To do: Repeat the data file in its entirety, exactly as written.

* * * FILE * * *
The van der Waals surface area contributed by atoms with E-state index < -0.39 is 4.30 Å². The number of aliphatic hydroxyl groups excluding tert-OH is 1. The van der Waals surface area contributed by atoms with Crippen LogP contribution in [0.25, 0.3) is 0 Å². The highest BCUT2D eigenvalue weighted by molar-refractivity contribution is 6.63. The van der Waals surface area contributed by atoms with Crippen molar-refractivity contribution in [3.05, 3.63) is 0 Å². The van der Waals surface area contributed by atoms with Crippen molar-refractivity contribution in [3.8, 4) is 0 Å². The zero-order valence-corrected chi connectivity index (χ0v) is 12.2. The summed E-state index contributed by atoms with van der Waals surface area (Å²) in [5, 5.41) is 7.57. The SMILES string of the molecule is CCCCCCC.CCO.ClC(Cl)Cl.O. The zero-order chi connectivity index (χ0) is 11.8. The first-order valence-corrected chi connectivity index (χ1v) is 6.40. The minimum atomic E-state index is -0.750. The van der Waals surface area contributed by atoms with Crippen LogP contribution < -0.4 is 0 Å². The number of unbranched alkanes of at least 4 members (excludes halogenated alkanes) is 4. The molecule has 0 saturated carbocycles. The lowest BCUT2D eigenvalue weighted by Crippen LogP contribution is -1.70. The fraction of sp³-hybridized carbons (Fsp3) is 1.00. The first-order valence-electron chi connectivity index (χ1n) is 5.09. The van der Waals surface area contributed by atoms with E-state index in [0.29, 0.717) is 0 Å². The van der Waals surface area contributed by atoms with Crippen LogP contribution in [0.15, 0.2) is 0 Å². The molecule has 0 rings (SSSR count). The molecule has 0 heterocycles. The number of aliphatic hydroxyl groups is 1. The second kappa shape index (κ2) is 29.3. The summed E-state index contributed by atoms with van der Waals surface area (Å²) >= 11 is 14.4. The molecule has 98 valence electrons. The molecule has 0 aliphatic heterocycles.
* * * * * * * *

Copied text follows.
The van der Waals surface area contributed by atoms with E-state index < -0.39 is 4.30 Å². The number of aliphatic hydroxyl groups excluding tert-OH is 1. The van der Waals surface area contributed by atoms with Crippen LogP contribution in [0.25, 0.3) is 0 Å². The highest BCUT2D eigenvalue weighted by molar-refractivity contribution is 6.63. The van der Waals surface area contributed by atoms with Crippen molar-refractivity contribution in [3.05, 3.63) is 0 Å². The van der Waals surface area contributed by atoms with Crippen molar-refractivity contribution in [3.8, 4) is 0 Å². The zero-order valence-corrected chi connectivity index (χ0v) is 12.2. The summed E-state index contributed by atoms with van der Waals surface area (Å²) in [5, 5.41) is 7.57. The SMILES string of the molecule is CCCCCCC.CCO.ClC(Cl)Cl.O. The zero-order chi connectivity index (χ0) is 11.8. The first-order valence-corrected chi connectivity index (χ1v) is 6.40. The minimum atomic E-state index is -0.750. The van der Waals surface area contributed by atoms with Crippen LogP contribution < -0.4 is 0 Å². The number of unbranched alkanes of at least 4 members (excludes halogenated alkanes) is 4. The molecule has 0 saturated carbocycles. The lowest BCUT2D eigenvalue weighted by Crippen LogP contribution is -1.70. The fraction of sp³-hybridized carbons (Fsp3) is 1.00. The first-order valence-electron chi connectivity index (χ1n) is 5.09. The van der Waals surface area contributed by atoms with E-state index in [0.29, 0.717) is 0 Å². The van der Waals surface area contributed by atoms with Crippen LogP contribution in [0.15, 0.2) is 0 Å². The molecule has 0 rings (SSSR count). The molecule has 0 heterocycles. The number of aliphatic hydroxyl groups is 1. The second kappa shape index (κ2) is 29.3. The summed E-state index contributed by atoms with van der Waals surface area (Å²) >= 11 is 14.4. The molecule has 98 valence electrons. The molecule has 0 aliphatic heterocycles.